Cori swallowed. She had a knack for pretending not to notice the burn scars on the left side of his face. If she ignored that half, he was stunningly beautiful, but if she stared at the part where a guardian from Purgatory had burned Bartol from his hairline down to his chin—only leaving the area around his eye intact—then his skin bordered on grotesque. Everything from next to his nose to just before his ear appeared to have melted, begun to heal, and then got locked in place by some sort of magical spell.
That was the story she’d been told by others, anyway, since Bartol would never talk about it. Nephilim could normally recover from any injury, but what happened to him was an exception to the rule. His wounds couldn’t be fixed, and he would have to live with the scars for the rest of his life. He didn’t even have the glamour capabilities some of his kind had to cover it up. At best, he could make himself invisible, but then no one would notice him at all. It was kind of sad since she had a feeling there was so much more to him that he kept hidden away.
“I see you,” Cori said, forcing herself to stare at the damaged half of his face. He’d grown a light beard that obscured some of the scarring, but not all of it. “So what?”
Bartol let out an exasperated breath and pulled away from her. “Did you come here just to look at the poor man who lost his face?”
“It’s not that bad, and you have both your eyes. There are other people out there who have it way worse than you.” She took a step closer until their noses almost touched. “Stop being a baby and get over yourself.”
His golden eyes blazed. “Go to Hell.”
The door slammed in her face almost hitting her nose. They’d had this conversation a few times, so Cori wasn’t daunted. She pounded on the door and screamed at him, “I will keep coming by, and I won’t stop until you quit hiding in there and start living your life again!”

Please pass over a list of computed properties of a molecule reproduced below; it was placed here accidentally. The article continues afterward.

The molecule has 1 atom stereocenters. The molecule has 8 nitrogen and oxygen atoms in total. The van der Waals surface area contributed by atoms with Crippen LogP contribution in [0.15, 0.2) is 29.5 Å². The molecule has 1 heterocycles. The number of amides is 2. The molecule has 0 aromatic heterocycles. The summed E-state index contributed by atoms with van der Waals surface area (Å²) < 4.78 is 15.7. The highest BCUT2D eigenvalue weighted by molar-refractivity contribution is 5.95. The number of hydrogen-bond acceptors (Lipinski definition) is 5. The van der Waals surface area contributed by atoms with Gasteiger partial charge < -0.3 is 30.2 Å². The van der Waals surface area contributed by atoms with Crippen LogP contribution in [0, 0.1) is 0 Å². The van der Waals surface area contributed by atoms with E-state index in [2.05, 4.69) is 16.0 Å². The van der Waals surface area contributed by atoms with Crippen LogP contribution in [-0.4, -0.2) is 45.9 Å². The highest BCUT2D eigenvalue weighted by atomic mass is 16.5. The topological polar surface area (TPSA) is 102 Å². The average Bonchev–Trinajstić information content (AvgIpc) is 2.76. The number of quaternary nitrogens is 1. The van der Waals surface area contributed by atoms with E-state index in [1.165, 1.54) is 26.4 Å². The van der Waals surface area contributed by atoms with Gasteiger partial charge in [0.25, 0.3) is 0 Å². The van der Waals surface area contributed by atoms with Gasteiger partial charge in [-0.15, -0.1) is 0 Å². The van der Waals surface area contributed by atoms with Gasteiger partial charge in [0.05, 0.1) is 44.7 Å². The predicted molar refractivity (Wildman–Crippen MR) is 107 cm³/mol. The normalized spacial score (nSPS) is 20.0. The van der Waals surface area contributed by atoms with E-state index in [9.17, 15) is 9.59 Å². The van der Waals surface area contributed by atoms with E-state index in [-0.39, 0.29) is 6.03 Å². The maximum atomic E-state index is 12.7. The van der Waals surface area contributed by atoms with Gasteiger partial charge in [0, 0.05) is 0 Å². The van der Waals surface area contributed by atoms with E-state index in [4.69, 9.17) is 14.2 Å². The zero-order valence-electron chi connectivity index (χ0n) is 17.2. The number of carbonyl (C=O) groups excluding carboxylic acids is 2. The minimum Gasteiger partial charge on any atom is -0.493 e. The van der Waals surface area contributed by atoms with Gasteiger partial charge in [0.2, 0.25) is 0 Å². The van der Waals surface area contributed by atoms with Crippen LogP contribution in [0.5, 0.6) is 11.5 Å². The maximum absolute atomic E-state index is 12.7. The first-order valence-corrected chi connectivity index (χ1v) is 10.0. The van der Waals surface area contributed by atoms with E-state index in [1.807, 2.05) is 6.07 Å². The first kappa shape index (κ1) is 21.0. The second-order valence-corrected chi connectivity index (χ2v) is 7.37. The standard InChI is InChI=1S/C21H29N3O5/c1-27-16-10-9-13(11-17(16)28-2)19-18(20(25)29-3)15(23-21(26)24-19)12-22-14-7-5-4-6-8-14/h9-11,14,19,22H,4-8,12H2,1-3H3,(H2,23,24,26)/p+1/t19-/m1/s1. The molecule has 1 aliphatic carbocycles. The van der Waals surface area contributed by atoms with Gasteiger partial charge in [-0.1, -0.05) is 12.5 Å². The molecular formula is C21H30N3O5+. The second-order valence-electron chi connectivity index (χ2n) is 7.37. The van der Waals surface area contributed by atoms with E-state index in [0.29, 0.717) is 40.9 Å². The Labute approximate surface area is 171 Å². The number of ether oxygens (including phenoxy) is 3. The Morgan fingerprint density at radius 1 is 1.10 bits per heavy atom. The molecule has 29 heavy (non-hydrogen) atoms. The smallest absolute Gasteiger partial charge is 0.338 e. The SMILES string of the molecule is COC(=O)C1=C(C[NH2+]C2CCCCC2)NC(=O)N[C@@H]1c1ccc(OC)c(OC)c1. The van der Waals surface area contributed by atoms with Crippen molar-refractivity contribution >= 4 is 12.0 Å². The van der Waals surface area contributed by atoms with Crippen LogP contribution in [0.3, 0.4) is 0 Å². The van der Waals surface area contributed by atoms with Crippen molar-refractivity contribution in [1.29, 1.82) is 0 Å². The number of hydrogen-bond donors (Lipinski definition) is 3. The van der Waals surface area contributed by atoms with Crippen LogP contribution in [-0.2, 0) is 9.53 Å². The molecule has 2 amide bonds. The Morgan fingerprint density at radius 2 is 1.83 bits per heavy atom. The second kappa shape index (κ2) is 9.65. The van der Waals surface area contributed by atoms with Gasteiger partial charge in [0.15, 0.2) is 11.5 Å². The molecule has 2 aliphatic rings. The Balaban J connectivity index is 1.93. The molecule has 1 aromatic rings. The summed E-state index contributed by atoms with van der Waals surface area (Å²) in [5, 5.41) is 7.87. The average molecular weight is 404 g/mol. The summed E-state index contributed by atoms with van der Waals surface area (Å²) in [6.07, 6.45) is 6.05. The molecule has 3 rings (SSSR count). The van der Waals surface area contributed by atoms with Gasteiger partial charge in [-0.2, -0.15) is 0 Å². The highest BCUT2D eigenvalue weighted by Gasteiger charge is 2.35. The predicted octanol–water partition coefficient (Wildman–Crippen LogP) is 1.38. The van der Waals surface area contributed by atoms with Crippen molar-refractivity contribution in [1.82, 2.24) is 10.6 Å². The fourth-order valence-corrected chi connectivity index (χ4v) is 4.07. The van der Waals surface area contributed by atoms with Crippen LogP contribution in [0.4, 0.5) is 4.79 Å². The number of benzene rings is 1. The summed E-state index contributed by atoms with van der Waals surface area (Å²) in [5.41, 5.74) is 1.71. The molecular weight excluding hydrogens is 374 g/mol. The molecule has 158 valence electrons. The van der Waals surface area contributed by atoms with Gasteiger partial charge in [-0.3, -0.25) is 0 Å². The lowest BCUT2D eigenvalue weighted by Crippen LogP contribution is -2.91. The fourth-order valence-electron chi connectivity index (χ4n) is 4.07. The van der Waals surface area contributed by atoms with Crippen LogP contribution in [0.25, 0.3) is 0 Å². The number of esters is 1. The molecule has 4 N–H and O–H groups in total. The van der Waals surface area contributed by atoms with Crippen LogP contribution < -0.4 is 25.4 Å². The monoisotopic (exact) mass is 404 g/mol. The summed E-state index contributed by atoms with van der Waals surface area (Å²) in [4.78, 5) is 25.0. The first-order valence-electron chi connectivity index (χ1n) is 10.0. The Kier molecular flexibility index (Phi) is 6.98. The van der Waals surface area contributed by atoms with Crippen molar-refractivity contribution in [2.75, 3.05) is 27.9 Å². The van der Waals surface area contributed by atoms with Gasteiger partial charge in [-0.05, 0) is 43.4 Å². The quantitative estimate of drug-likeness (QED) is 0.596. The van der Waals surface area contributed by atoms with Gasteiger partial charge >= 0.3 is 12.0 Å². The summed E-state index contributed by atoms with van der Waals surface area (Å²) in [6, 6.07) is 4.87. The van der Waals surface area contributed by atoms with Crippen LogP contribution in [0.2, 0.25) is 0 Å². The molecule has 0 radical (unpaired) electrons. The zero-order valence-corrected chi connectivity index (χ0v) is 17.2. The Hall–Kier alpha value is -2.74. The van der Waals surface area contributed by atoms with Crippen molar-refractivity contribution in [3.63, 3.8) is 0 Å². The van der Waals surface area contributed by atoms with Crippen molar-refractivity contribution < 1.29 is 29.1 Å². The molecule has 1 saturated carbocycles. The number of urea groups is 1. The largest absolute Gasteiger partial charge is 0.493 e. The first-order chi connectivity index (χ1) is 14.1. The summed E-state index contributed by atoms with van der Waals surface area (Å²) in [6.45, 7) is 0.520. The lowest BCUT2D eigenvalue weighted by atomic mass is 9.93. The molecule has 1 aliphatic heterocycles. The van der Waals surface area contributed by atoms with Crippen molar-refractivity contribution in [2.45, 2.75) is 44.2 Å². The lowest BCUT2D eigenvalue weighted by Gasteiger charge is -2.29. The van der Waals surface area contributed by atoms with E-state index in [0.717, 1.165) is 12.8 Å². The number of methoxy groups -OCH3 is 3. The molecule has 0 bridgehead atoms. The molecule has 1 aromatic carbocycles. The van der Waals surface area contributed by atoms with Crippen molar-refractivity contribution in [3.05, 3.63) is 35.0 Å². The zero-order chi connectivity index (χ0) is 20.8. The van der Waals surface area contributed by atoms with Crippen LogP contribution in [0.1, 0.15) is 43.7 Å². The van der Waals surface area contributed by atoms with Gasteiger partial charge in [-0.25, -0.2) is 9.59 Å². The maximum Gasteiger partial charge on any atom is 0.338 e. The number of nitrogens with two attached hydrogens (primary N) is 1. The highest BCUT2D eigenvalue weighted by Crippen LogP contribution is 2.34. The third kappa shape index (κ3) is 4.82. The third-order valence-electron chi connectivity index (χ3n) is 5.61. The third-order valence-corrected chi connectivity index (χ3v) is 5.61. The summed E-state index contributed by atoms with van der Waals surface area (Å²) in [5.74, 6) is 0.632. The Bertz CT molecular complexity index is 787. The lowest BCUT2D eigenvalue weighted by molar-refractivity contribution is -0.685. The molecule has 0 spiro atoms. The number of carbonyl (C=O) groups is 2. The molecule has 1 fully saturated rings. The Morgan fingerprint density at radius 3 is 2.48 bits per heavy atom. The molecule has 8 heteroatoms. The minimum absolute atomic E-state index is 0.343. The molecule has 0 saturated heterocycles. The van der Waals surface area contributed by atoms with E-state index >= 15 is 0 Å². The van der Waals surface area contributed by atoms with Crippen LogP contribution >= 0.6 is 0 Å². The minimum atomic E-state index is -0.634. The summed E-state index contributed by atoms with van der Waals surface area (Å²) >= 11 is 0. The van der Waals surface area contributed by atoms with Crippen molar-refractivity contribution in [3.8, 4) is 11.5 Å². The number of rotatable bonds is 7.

“If he just got laid, he would feel so much better,” she muttered, looking up at the sky. “He might as well be a virgin after a hundred years without a woman.”
The door flew open and Bartol stepped out, his face a mask of fury. “And you think you’re the one to take care of that problem?”
Cori lifted a brow. “Maybe, maybe not, but someone has to do it. I’m right here if you need me.”
He growled and stomped forward, forcing her backward until she almost reached the porch steps. Cori gripped the railing next to her for support. Maybe she’d gone too far this time with the virgin crack, especially considering how Bartol had ended up in Purgatory.
His nostrils flared as he stared down at her. “I wouldn’t fuck you if you were the last woman on Earth—or anywhere else.”
He always thought it would hurt her feelings to say things like that, but he didn’t know she’d suffered far crueler insults in the past and learned to ignore them. Cori knew she wasn’t that bad looking. Men hit on her all the time at the tattoo studio, and she went out on dates—once or twice a year.
She cocked her head. “Really? I can’t be that bad of a choice unless you were castrated along with having your face screwed up.” She dipped her gaze down to the slight bulge in his pants, pretending horror. “You weren’t, were you?”